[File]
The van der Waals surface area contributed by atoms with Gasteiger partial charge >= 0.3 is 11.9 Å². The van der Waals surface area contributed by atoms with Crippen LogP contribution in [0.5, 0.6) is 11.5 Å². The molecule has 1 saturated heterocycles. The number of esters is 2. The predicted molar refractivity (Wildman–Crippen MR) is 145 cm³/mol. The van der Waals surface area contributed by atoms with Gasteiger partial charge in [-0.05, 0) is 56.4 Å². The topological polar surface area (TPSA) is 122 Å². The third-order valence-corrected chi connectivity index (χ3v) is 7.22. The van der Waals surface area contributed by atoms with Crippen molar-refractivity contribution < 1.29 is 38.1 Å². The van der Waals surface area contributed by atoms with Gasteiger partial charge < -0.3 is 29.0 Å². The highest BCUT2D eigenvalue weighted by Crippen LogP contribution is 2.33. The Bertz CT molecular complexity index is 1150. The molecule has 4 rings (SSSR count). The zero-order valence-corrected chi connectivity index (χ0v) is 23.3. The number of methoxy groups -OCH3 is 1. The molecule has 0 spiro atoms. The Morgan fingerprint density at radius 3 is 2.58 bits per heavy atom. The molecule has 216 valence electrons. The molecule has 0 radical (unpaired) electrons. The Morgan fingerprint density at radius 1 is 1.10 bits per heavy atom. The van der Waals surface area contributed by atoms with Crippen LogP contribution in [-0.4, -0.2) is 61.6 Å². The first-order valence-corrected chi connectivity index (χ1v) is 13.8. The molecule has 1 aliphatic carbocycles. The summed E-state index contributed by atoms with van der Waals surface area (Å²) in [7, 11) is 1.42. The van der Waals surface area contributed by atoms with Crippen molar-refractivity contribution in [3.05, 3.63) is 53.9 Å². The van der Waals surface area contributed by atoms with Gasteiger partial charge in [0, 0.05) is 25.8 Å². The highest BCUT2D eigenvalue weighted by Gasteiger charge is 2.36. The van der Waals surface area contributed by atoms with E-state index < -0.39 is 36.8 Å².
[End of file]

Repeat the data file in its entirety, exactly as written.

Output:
The van der Waals surface area contributed by atoms with Gasteiger partial charge >= 0.3 is 11.9 Å². The van der Waals surface area contributed by atoms with Crippen LogP contribution in [0.5, 0.6) is 11.5 Å². The molecule has 1 saturated heterocycles. The number of esters is 2. The predicted molar refractivity (Wildman–Crippen MR) is 145 cm³/mol. The van der Waals surface area contributed by atoms with Gasteiger partial charge in [-0.05, 0) is 56.4 Å². The topological polar surface area (TPSA) is 122 Å². The third-order valence-corrected chi connectivity index (χ3v) is 7.22. The van der Waals surface area contributed by atoms with Crippen molar-refractivity contribution < 1.29 is 38.1 Å². The van der Waals surface area contributed by atoms with Gasteiger partial charge < -0.3 is 29.0 Å². The highest BCUT2D eigenvalue weighted by Crippen LogP contribution is 2.33. The Bertz CT molecular complexity index is 1150. The molecule has 4 rings (SSSR count). The zero-order valence-corrected chi connectivity index (χ0v) is 23.3. The number of methoxy groups -OCH3 is 1. The molecule has 0 spiro atoms. The Morgan fingerprint density at radius 3 is 2.58 bits per heavy atom. The molecule has 216 valence electrons. The molecule has 0 radical (unpaired) electrons. The Morgan fingerprint density at radius 1 is 1.10 bits per heavy atom. The van der Waals surface area contributed by atoms with Crippen LogP contribution in [-0.4, -0.2) is 61.6 Å². The first-order valence-corrected chi connectivity index (χ1v) is 13.8. The molecule has 1 aliphatic carbocycles. The summed E-state index contributed by atoms with van der Waals surface area (Å²) in [7, 11) is 1.42. The van der Waals surface area contributed by atoms with Crippen molar-refractivity contribution in [3.05, 3.63) is 53.9 Å². The van der Waals surface area contributed by atoms with Gasteiger partial charge in [0, 0.05) is 25.8 Å². The highest BCUT2D eigenvalue weighted by Gasteiger charge is 2.36. The van der Waals surface area contributed by atoms with E-state index < -0.39 is 36.8 Å².